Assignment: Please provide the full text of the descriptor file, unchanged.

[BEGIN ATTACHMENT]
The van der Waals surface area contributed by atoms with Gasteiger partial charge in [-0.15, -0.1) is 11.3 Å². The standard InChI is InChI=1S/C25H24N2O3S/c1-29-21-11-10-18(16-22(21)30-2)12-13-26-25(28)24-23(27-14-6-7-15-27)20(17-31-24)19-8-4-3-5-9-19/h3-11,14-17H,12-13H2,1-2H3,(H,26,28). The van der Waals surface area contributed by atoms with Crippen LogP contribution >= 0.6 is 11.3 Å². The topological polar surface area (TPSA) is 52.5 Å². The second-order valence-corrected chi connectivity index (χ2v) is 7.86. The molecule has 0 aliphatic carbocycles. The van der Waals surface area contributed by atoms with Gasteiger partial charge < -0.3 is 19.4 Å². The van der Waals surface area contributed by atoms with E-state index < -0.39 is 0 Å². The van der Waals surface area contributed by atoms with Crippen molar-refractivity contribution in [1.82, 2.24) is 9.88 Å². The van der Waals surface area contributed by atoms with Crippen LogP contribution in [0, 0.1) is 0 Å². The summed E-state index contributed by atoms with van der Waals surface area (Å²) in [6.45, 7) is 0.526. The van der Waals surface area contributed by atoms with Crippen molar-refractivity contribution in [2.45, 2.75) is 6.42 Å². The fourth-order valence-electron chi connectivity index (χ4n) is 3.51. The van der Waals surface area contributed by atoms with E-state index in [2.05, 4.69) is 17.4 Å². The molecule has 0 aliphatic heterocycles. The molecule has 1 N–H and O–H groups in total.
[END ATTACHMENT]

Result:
The van der Waals surface area contributed by atoms with Gasteiger partial charge in [-0.15, -0.1) is 11.3 Å². The standard InChI is InChI=1S/C25H24N2O3S/c1-29-21-11-10-18(16-22(21)30-2)12-13-26-25(28)24-23(27-14-6-7-15-27)20(17-31-24)19-8-4-3-5-9-19/h3-11,14-17H,12-13H2,1-2H3,(H,26,28). The van der Waals surface area contributed by atoms with Crippen LogP contribution >= 0.6 is 11.3 Å². The topological polar surface area (TPSA) is 52.5 Å². The second-order valence-corrected chi connectivity index (χ2v) is 7.86. The molecule has 0 aliphatic carbocycles. The van der Waals surface area contributed by atoms with Gasteiger partial charge < -0.3 is 19.4 Å². The van der Waals surface area contributed by atoms with E-state index < -0.39 is 0 Å². The van der Waals surface area contributed by atoms with Crippen molar-refractivity contribution in [1.82, 2.24) is 9.88 Å². The van der Waals surface area contributed by atoms with Crippen LogP contribution in [0, 0.1) is 0 Å². The summed E-state index contributed by atoms with van der Waals surface area (Å²) in [6.45, 7) is 0.526. The van der Waals surface area contributed by atoms with Crippen molar-refractivity contribution in [2.45, 2.75) is 6.42 Å². The fourth-order valence-electron chi connectivity index (χ4n) is 3.51. The van der Waals surface area contributed by atoms with E-state index in [2.05, 4.69) is 17.4 Å². The molecule has 0 aliphatic heterocycles. The molecule has 1 N–H and O–H groups in total.